By Chidi Anselm Odinkalu
In the last week of August 2002, Ibadan, the capital of Oyo State in South-West Nigeria, hosted the annual general conference of the Nigerian Bar Association (NBA). At the conference, the Association inaugurated Chief Wole Olanipekun, a Senior Advocate of Nigeria (SAN), as its 20th president.
One of the participants in that conference was Barnabas Igwe, then Chair of the Branch of the NBA in Onitsha, a popular commercial city in Anambra State. Mr. Igwe attended the conference with his wife, Abigail. At the time, Onitsha and much of Anambra State was in thrall at the exploits of the “Bakassi Boys,” a murderous militia which, according to Human Rights Watch, “legitimised murder and terror.”
Following the end of military rule and the onset of elected civilian government, much of South-East Nigeria was overrun by crime and insecurity. The trading communities of Aba and Onitsha initially welcomed the intervention of what was touted as a crime-busting militia.
Quickly, in Anambra, the state government adopted a law to legalise the militia, provided it with money and then turned it into a violent machine “to intimidate and kill opponents,” whether real or imagined. Ironically, the governor of Anambra State at the time was Chinwoke Mbadinuju, himself a senior lawyer.
One of these perceived opponents of the governor was Barnabas Igwe. His crime was that as chairman of the leading branch of the NBA in the state, he had, shortly before traveling for the conference in Ibadan, criticised the resort of the state government to lawlessness in the form of the Bakassi Boys and also called for “the governor’s resignation due to the failure to pay government workers for several months.” For these crimes, known agents of the state government called to threaten Barnabas Igwe that he was a marked man.
The day after returning from the conference in Ibadan, on 1 September 2002, members of the militia dragged Barnabas and Abigail Igwe out of their car on Oraifite Street in Onitsha, “attacked them with machetes and shot them several times, then ran them over with their vehicle.” The assailants took nothing from their victims, all but ruling out the possibility that this was an armed robbery incident gone awry. Abigail reportedly died at the location from her injuries.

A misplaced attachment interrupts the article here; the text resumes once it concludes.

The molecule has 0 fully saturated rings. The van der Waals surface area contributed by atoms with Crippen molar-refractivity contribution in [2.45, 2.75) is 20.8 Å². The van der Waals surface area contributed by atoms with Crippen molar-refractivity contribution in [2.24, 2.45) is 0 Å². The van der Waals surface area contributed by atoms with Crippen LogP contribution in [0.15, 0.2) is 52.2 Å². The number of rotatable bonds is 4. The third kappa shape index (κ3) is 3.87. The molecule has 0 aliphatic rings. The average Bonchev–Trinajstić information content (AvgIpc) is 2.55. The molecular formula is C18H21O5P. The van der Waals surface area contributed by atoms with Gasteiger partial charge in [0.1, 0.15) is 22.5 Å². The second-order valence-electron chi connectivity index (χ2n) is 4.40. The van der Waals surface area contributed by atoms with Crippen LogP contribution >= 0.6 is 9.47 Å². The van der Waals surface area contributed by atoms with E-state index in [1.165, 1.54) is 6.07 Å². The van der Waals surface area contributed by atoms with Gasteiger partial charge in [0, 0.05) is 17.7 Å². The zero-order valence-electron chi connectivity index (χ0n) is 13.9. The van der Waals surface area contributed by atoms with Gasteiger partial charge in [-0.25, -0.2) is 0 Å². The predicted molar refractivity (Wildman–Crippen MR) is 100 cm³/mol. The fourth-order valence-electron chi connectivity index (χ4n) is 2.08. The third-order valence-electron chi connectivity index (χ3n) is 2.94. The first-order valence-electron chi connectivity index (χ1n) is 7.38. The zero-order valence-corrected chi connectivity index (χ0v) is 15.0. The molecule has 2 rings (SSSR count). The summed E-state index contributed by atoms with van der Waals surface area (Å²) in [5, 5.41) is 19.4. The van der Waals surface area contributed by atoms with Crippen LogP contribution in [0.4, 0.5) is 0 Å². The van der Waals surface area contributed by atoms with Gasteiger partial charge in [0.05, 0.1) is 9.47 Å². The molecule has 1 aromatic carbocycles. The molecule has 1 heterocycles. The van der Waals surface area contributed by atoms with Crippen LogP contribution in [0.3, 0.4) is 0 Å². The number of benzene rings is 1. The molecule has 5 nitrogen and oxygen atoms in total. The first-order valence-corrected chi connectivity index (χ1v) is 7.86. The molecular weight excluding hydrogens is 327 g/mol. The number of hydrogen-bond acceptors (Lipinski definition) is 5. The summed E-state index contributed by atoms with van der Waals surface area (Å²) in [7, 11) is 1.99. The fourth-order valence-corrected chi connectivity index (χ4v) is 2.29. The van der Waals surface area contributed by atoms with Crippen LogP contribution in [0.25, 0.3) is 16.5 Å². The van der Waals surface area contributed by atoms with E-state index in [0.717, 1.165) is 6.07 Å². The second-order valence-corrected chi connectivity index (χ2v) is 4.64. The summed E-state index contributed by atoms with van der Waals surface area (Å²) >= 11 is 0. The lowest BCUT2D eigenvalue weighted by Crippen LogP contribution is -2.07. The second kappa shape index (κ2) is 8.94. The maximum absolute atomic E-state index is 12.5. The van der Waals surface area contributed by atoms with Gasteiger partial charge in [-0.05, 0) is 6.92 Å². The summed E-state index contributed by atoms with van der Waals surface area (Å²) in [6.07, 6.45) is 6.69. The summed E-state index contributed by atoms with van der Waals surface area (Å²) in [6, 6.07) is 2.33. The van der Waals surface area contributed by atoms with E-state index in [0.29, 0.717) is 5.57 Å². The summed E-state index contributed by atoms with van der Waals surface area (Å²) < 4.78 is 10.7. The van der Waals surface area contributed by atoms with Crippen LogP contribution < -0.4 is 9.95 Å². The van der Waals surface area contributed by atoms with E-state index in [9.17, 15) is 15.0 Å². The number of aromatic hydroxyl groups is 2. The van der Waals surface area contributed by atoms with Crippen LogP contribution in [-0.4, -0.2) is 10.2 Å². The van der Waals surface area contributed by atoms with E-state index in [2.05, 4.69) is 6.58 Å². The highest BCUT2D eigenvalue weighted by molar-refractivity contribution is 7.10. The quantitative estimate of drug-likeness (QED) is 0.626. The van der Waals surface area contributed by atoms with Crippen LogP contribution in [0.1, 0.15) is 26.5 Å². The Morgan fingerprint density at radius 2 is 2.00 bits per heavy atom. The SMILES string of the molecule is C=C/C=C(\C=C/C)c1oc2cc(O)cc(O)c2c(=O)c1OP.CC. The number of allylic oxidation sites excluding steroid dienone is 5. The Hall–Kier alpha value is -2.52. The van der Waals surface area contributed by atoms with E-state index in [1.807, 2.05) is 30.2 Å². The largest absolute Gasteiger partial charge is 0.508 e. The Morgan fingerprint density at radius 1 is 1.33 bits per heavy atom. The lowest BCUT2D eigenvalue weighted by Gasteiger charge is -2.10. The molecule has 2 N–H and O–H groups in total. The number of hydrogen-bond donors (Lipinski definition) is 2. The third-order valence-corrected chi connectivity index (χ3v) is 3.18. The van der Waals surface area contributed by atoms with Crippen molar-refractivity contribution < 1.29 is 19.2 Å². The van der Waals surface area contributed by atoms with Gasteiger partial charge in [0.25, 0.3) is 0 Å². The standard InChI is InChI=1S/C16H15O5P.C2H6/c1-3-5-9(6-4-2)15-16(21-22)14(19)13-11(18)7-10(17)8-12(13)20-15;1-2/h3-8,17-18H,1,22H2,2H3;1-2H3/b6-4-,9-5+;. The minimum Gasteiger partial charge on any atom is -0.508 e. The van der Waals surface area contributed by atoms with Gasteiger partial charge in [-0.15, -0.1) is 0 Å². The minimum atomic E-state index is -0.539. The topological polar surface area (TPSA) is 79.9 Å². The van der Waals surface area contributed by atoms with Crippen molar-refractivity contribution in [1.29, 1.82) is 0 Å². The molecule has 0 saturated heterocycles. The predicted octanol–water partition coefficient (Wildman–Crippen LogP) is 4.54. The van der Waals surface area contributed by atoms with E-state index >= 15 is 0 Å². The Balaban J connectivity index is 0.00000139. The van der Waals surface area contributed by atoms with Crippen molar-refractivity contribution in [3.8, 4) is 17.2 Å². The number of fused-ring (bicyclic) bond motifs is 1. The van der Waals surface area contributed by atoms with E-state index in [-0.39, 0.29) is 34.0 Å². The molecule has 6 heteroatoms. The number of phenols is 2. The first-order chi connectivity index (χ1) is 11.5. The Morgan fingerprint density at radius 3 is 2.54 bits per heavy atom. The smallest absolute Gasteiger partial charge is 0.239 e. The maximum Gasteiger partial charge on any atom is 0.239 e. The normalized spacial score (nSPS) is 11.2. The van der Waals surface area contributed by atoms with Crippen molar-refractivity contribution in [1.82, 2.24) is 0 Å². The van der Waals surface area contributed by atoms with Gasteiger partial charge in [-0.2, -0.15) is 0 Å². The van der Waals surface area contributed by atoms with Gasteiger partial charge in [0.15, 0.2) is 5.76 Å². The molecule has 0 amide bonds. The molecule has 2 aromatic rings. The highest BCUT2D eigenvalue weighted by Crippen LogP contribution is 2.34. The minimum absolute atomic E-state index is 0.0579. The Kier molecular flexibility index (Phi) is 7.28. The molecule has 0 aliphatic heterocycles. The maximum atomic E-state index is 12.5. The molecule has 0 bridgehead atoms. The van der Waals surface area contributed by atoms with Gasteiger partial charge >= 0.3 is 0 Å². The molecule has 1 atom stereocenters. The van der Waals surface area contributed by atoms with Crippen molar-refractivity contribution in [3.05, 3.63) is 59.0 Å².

Passers-by rushed Barnabas to the hospital where doctors battled unsuccessfully for over six hours to save his life. Before he died, however, Barnabas did speak with his elder and only surviving brother about what transpired.
This kind of murder was a state crime but the real culprits in this case were themselves in charge of the machinery of the State which should have ensured accountability. Instead, they turned that machinery into one for granting themselves impunity. The case stood no chance.
Abigail and Barnabas Igwe were young parents. At the time of their tragic assassination, they had three young children. The youngest, Somadina, was barely six years old, born in 1996. His elder brother, Chijindu, and elder sister, Nnenna, were not yet through primary school.
This assassination was naturally the first major crisis of the tenure of Wole Olanipekun as president of the NBA but this was not the first high profile assassination of a figure in the legal profession that the NBA had to deal with. The previous December, his predecessor confronted the assassination of the then Minister of Justice and Attorney-General of the Federation, Bola Ige, himself also a SAN.
Following the assassination of Abigail and Barnabas Igwe, the Association issued the obligatory and practised statement denouncing the killings and calling for the perpetrators to be brought to book. As president of the NBA, Chief Olanipekun went further to announce the establishment of a N25 million trust fund to support the education of the three children that Abigail and Barnabas Igwe left behind. So credulous were the family that when the then governor of neighbouring Imo State, Achike Udenwa, gave them the sum of four hundred thousand Naira, they transferred the money to the NBA in the belief that it would be administered as part of the announced trust fund for the children.